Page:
Kurdish fighters have driven the Islamic State group from the Syrian border town of Kobani, two days after the jihadists took over several of the town's neighborhoods, according to a Syrian watchdog group and activists.
The official SANA news agency also said Kobani had been cleared of Islamic State fighters and that forces were searching for any remaining militants.
At least 174 civilians have been killed in the conflict since the Islamic State group infiltrated the town Thursday, the Syrian Observatory for Human Rights said.
The Islamic State operation was widely seen as vengeance for a series of defeats at the hands of Kurdish militia, particularly the jihadists' loss of Tal Abyad, another border town further east, on June 16.
"IS doesn't want to take over the town. They just came to kill the highest number of civilians in the ugliest ways possible," local journalist Mostafa Ali told the French news agency AFP Friday.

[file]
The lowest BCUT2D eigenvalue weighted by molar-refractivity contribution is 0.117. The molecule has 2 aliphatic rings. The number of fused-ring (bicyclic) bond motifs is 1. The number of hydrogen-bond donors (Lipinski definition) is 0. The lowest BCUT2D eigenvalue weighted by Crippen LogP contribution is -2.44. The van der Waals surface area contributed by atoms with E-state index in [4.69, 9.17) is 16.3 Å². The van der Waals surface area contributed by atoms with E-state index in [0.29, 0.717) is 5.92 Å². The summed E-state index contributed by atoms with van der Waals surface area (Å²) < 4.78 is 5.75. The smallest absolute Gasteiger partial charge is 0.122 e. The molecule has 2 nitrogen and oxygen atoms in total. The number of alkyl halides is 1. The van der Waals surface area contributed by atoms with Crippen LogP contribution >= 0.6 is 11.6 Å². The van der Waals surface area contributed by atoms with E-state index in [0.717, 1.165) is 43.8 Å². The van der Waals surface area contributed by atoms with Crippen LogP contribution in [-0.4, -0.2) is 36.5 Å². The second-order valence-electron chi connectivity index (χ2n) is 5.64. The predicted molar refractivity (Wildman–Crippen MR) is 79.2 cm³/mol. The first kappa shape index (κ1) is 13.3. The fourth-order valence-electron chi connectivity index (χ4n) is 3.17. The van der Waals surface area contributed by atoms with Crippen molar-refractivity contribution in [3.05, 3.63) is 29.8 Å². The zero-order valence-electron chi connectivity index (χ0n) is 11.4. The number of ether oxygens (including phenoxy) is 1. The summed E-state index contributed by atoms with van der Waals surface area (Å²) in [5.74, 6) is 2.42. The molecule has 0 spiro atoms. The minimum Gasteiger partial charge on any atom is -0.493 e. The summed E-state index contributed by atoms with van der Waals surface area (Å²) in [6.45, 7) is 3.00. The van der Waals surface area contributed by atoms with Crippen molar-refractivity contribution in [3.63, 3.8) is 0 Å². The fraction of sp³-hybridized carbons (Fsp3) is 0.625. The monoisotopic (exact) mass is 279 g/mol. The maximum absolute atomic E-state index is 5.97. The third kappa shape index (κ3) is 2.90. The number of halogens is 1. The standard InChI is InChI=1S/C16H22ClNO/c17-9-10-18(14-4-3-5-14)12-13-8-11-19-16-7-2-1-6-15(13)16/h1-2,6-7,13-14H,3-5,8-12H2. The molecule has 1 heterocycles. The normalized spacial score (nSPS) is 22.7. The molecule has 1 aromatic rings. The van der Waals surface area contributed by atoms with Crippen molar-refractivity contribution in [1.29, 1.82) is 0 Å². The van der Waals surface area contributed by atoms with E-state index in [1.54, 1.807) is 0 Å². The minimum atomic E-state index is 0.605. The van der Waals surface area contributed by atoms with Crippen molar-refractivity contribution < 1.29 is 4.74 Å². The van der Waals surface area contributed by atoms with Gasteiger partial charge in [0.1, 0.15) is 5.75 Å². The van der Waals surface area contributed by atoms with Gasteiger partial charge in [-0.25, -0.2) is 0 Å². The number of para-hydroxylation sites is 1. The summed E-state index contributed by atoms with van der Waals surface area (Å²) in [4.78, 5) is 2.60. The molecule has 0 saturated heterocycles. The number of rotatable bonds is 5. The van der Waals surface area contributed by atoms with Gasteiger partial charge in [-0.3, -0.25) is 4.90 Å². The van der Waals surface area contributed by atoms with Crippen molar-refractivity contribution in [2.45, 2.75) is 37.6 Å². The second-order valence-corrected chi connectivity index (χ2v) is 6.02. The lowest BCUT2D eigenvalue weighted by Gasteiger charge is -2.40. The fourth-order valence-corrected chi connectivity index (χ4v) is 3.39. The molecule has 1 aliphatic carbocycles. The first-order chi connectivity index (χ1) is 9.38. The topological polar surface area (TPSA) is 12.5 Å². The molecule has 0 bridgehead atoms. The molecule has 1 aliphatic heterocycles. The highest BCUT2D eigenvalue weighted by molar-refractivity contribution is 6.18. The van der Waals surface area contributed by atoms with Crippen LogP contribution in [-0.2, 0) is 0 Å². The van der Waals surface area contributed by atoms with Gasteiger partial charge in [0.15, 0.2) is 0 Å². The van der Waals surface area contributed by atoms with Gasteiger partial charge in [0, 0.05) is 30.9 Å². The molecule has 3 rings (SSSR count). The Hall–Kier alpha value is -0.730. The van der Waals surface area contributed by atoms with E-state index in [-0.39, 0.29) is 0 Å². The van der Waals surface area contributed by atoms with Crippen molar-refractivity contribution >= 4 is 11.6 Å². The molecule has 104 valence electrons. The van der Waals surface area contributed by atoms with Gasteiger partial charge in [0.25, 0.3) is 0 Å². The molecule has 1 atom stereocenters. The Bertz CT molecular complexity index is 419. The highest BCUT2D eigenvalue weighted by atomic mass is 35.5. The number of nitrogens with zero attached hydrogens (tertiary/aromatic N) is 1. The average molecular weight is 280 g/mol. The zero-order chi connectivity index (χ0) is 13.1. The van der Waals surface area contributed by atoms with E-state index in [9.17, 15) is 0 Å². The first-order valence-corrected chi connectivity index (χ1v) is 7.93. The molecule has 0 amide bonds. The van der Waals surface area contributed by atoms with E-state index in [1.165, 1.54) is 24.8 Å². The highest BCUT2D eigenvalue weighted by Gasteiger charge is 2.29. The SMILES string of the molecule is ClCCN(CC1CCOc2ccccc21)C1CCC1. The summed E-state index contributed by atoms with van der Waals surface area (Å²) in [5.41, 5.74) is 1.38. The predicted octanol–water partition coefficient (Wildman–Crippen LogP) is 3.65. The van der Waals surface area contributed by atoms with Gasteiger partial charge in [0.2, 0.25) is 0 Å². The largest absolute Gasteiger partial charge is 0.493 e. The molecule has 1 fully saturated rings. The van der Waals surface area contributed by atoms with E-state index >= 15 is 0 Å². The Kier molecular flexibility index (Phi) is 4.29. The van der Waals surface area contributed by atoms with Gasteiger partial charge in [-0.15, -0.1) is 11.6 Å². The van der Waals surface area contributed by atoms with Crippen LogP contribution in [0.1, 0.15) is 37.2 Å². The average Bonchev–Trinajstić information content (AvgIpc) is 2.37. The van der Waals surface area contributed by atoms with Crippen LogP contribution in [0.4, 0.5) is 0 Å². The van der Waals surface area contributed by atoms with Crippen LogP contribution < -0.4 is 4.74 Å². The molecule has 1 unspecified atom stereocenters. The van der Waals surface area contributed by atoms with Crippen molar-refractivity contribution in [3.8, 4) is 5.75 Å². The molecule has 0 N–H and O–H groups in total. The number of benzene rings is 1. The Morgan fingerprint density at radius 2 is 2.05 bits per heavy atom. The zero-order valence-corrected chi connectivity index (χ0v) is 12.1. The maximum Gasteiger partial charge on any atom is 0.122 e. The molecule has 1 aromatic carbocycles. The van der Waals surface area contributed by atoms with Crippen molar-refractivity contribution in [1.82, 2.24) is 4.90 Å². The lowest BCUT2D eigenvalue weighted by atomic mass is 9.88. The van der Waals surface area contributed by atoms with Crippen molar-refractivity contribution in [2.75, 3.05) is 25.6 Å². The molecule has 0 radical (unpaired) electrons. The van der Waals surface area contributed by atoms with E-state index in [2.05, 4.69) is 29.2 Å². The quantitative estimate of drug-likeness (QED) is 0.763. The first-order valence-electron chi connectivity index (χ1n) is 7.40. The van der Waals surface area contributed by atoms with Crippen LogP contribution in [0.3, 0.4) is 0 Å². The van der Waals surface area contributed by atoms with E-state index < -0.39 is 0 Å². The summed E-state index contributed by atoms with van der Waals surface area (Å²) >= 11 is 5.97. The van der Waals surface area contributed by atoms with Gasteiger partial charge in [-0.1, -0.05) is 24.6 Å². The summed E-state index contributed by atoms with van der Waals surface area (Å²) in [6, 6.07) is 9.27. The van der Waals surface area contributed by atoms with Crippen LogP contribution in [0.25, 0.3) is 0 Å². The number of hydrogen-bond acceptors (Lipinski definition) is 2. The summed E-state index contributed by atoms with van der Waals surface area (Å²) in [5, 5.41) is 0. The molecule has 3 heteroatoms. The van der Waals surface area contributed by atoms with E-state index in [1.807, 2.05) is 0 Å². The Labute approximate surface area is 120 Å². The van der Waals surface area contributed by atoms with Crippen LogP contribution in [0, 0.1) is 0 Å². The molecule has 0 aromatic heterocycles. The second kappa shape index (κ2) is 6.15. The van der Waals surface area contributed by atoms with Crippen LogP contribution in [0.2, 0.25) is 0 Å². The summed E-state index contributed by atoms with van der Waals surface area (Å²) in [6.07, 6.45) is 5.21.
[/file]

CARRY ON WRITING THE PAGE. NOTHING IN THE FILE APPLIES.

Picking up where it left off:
Observatory Director Rami Abdel Rahman said the bodies found on Saturday bore bullet marks and appeared to include entire families.
"The bodies were found littered in homes and in the streets, laying here and there," Rahman said.
A total of 16 Kurdish fighters and 54 jihadists were also killed.
Kurdish forces are now looking for Islamic State fighters who may have gone underground in Kobani, activist Mustafa Bali told The Associated Press by telephone from Kobani.
Local journalist Rudi Mohammad Amin said all of Kobani is "under the control" of the Kurdish fighters.
Kurdish fighters, backed by U.S.-led coalition airstrikes, recaptured the contested town of Kobani near the Turkish border early this year and have since been chipping away at Islamic State control in other border areas.
Some material for this report came from AP and AFP.